Junna Ige and Maykel Solas danced in white for the Act III pas de deux from Don Quixote. Had they been backed by a set, the costumes would have been fine; as stand alone bravura it needs more flash in the attire.  They are a nicely matched, charming  pair.  In well-schooled Japanese style,  Ige eschews  accent to her finishes. Demure,  a little emphasis is in order, along with consistency in the working foot in fouettes; they tended to become flaccid after the initial thrust.  Solas was, as always, consistent.

Dalia Rawson arranged a complicated mixture of the Ballet San Jose students to Tchaikovsky’s polonaise finale,  a visual announcement of enrollment and instruction,  the new school direction and training based on the American Ballet Theatre curriculum. There was definitely a lot to be seen from tots to teenagers, beginners to apprentice-worthy adolescents.  She used lines, circles, entrances and exits to accomplish the presentation. The audience just loved it, cheering as it did through most of the evening.

Balanchine’s Fifth Campaign from Stars and Stripes brought the full company on stage, if giving Ramon Moreno, Maria Jacobs-Yu and Karen Gabay cameo appearances.  Usually an evening’s ending work, it still was infectious.

The late Clark Tippet’s Bruch Violin Concerto No. 1 provided the evening’s finale, allowing four couples solo variations with eight couples as support  Tippet attempted to differentiate the various themes, a little puckish and flirtation by Mirai Noda and Ramon Moreno, sparkle by Junna Ige and Maykel Solas.  Strong assertion by Amy Marie Briones and Maximo Califano demonstrated that Briones’ attack and flair is definite stimulus to Califano.  Alexsandra Meijer and Jeremy Kovitch were paired for the adagio. Meijer’s admirable line got blocked somewhere in  shoulder and head, individual interpretation at  odds with Rachel Lee’s violin passage.

For a first Gala, Ballet San Jose displayed competence;  it remains committed to pleasing an audience.  One awaits Karen Gabay’s Nutcracker and  2013 to assess  its new trajectory.

Ballet San Jose’s 2012-2013 Season

5 Sep

Ballet San Jose will start its 2012-2013 season with a new Nutcracker, choreographed by veteran company principal Karen Gabay, running December 8-22, 2012.  Sets will be designed by Paul Kelly and costumes by Theoni Aldredge.  Gabay has run a summer company, Pointe of Departure, for several seasons, and seen locally at the Mountain View Center for the Arts.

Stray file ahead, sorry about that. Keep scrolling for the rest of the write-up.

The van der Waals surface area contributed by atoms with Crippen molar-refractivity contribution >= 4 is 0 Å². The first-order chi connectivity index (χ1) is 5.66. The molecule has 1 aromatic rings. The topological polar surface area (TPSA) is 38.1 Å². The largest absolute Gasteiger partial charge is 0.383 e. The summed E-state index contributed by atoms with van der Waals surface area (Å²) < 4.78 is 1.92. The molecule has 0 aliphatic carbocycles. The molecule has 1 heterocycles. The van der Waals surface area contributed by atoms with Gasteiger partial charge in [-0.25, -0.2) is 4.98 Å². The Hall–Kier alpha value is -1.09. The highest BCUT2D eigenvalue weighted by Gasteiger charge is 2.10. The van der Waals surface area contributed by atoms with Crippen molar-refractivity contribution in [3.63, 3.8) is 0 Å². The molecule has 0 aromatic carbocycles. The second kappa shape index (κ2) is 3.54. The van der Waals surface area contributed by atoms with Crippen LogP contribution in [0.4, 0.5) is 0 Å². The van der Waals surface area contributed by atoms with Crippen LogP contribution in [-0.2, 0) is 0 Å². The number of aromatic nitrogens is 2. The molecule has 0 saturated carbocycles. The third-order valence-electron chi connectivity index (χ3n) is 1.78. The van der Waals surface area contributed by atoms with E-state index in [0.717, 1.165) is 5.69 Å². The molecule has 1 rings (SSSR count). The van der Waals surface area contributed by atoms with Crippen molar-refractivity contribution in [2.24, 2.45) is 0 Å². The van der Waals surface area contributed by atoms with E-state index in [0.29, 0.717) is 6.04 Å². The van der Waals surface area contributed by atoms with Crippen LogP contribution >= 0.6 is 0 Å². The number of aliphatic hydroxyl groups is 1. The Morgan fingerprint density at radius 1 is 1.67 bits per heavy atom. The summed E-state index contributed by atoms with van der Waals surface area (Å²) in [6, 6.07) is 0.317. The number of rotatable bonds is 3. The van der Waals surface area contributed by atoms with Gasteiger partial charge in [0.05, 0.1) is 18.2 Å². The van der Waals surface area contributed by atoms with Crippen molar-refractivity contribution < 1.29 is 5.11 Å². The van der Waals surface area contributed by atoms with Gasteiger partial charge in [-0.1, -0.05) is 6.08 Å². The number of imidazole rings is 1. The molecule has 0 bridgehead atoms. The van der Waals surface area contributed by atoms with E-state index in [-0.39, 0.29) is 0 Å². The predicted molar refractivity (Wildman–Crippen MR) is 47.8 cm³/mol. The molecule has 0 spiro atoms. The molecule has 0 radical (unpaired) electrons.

February 15-17, 2013 the company will premiere the Ludwig Minkus  musical romp, Don Quixote , staged by Wes Chapman, Ballet San Jose’s Artistic Advisor, based on the Marius Petipa-Alexander Gorsky choreography.

March 22-24, 2013 Sir Frederick Ashton’s Les Rendezvous, set to Francois Esprit Auber’s ,music, will receive its company premiere as well as the Jules Massenet’s Meditation from Thais,  created on Sir Anthony Dowell and Dame Antoinette Sibley when they were young principals with The Royal Ballet. Stanton Welch’s Clear to J.S. Bach music, will receive an
encore performance and there will be a revival of Kurt Jooss’ iconic anti-war ballet The Green Table, created in 1932, and instrumental in Jooss’ departure from Germany for England for the remainder of the ’30’s and through the World War II years.

The season will complete itself April 19-21, 2013 with some surprising inclusions of modernity.  These are Jorma Elo’s Glow-Stop set to the music of Wolfgang Amadeus Mozart and Philip Glass and Merce Cunningham’s Duets, a six couple series of pas de deux performed to the music of John Cage. An additional pas de deux will be announced. Jessica Lang will be represented in a world premiere for the company, represented in the 2012 season with Splendid Isolation III.

Ballet San Jose also has announced a new music director and conductor.  George Daughterty comes with a 30-year record of conducting for the likes of Mikhail Baryshnikov, Rudolf Nureyev, Gelsey Kirkland, Suzanne Farrell and Natalia Makarova in addition to American Ballet Theatre, Munich’s State and La Scala Opera Ballets and The Royal Ballet.  He has been musical director for The Louisville Ballet, Chicago City Ballet and Ballet Chicago.  Guest conducting credits include San Francisco Symphony, Philadelphia Orchestra, Los Angeles Philharmonic, the Cleveland Orchestra, and abroad with the Royal Philharmonic Concert Orchestra, the Danish National and the Sydney Symphonies.  Nominated for five Emmy Awards, he was awarded a Primetime Emmy for the ABC Network production of Peter and the Wolf.

Company promotions and new members have previously been noted.